What a Real Apology Looks Like
To be human is to hurt people sometimes. Yet it’s not always easy to offer a genuine apology when we’ve injured or offended someone.
We need robust inner resources and an open heart to keep from descending into denial — or slipping into a shame-freeze — when we realize that we’ve violated someone’s sensibilities. It takes courage to downsize our ego and accept our human limitations with humility and grace.
Sadly, the shame we carry often prevents us from having a friendly relationship with our shortcomings. We think we need to be perfect to be accepted and loved. When our self-image clashes with how we really are, we may scramble to defend ourselves. We blame others or make excuses rather than say with dignified humility, “I’m sorry, I was wrong.”
There’s nothing shameful to admit when we’ve made a mistake. As John Bradshaw reminds us, making a mistake is different than being a mistake. Not acknowledging shortcomings is a sign of weakness, not strength.
For example, let’s say we get stuck at work and come home late. And we neglected to call, even though we’ve promised many times that we’d do so. Our partner is upset and asks angrily, “Where were you? Why didn’t you call?” We reply, “I’m sorry you’re upset, but you’re late too sometimes.” Our defensive comeback indicates that we’re not hearing our partner’s feelings. We attack rather than listen.
Or we might say, “I’m sorry. I wanted to call you but my battery died.” When people are hurting, even a good reason can sound like a lame excuse. They need to be met in their emotional place rather than be responded to from a rational place; they want their feelings heard.
Defensiveness escalates conflicts. When we say with a pompous tone, “Yes, I did that, but you do it to,” we’re really saying, “I have the right to hurt you because you hurt me.” Such an attitude doesn’t create a climate for healing. Avoiding accountability, we perpetuate a cycle of distance, hurt, and mistrust.
An Iffy Apology
An apology containing the words “if” or “but” is not a real apology. Saying “I’m sorry if I hurt you” signals that we’re not accepting that we did caused the hurt. If someone tells us they feel hurt, it’s best to let that in rather than offer an explanation that we hope will quickly settle the matter.
Conflicts tend to de-escalate when the injured person’s feelings are heard and respected. Maybe later we can explain what happened — when emotions have calmed. But communication works better when we slow down, take a breath, and hear the other person’s feelings.
“I’m sorry you feel that way” often contains the unspoken thought: “But you shouldn’t feel that way” or “what’s wrong with you?” We’re not allowing ourselves to be affected by the hurt we’ve caused. We’re not taking responsibility for our behavior.
We can make the case that it’s not our fault, right? But such a comeback can trigger an endless loop of counter-attacks: “Why didn’t you charge the phone properly. You’re so neglectful!” A genuine apology means we feel sorry for our behavior and for how our behavior caused hurt.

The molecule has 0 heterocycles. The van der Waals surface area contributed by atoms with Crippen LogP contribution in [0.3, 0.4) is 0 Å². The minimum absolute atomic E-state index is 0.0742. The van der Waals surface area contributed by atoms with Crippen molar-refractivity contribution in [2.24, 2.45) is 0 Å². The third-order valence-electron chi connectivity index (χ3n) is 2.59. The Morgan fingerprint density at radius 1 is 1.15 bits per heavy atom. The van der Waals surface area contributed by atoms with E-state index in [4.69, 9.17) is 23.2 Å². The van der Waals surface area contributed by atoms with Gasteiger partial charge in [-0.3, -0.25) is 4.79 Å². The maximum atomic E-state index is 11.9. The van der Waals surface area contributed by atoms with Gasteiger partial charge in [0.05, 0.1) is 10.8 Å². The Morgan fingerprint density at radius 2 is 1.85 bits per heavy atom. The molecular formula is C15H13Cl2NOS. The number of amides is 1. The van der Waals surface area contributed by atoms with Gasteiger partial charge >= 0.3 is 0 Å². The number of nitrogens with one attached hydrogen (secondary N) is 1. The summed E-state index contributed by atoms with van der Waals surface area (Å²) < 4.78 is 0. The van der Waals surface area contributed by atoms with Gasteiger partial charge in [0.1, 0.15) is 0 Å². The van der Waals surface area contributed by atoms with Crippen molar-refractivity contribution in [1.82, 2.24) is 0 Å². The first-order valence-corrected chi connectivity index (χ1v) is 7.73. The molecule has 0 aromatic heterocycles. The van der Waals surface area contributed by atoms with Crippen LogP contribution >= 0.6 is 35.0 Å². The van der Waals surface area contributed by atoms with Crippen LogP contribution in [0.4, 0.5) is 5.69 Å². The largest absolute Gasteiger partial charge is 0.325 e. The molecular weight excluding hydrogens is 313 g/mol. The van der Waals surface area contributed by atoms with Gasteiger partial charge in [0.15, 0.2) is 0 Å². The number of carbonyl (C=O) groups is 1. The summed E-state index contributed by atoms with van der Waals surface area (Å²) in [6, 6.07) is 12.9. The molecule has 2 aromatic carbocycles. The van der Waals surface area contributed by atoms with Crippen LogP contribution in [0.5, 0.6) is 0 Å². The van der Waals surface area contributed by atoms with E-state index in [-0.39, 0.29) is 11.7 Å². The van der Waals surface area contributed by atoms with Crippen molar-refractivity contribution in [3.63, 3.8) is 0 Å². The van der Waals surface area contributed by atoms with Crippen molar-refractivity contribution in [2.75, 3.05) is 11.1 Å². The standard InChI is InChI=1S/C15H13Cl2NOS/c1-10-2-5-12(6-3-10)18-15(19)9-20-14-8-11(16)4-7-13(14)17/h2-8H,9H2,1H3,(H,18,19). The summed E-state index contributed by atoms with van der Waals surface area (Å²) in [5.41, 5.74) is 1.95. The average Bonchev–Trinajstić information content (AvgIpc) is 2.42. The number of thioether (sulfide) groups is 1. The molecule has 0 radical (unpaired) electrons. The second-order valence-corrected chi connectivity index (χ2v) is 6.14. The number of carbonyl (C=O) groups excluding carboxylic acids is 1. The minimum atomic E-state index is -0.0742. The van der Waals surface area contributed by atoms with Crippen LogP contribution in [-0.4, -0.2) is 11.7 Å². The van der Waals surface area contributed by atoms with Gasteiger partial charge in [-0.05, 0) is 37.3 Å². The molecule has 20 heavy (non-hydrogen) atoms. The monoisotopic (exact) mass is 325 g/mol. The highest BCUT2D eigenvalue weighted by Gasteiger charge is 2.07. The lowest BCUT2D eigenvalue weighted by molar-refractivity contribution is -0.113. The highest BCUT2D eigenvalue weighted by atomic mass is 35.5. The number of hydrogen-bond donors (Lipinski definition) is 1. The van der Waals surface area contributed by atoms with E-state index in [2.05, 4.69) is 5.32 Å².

A Sincere Apology
Contrast the above “iffy” apology with a more sincere one, where our sorry flows from the sorrow we feel about our actions — and for the hurt we caused by not acting in a sensitive, attuned, caring way.
A more engaging response might look something like this: We look into our partner’s eyes and say with a sincere tone: “I really hear that I hurt you and I feel sad about that. We might add, “Is there anything more you want me to hear?” Or we might offer, “I blew it by not keeping my phone charged. I’ll do my best to pay more attention to that.”
Our partner might be more inclined to soften if he or she hears such a heartfelt apology. And if our partner is not receptive, at least we can know we did our best to offer a sincere apology.
The Strength to Have Humility
We all miss the boat sometimes. We don’t need to beat ourselves up for hurting someone or acting unwisely. As our self-worth grows, we can take responsibility for our actions without being burdened by the toxic shame created by self-blame.
Healing happens as we find the courage to offer a genuine apology, while learning through experience to be more mindful and responsive so that we’re less likely to repeat it.
A sincere apology requires strength and humility. It requires that we rest comfortably (or perhaps a little awkwardly) in a place of vulnerability. Most important, it requires that we recognize and heal the deep-seated shame that can trigger angry, reactive responses. It’s too painful or threatening to our self-worth to notice shame inside us, may we tap into the “fight” part of the “fight, flight, freeze” response. We resort to angry protests to protect and defend ourselves rather than listen openly to another’s feelings.
Apologies cannot be forced. The demand, “You owe me an apology” is not a good setup to garner a genuine apology. And be aware that people may feel hurt based more on their history than anything you’ve done wrong. There may be times when you really didn’t do anything wrong.
Still, listening to a person’s feelings in a respectful and sensitive manner is a good starting place for repairing ruptures of trust and sorting things out. If someone is upset with you, take a deep breath, stay connected to your body (rather than dissociate), listen to the person’s feelings, and notice how you feel as you listen. Taking responsibility for even a small part of the matter — and offering a genuine apology — may go a long way toward repairing trust.
Amodeo, J. (2018). What a Real Apology Looks Like. Psych Central. Retrieved on April 4, 2020, from https://psychcentral.com/blog/what-a-real-apology-looks-like/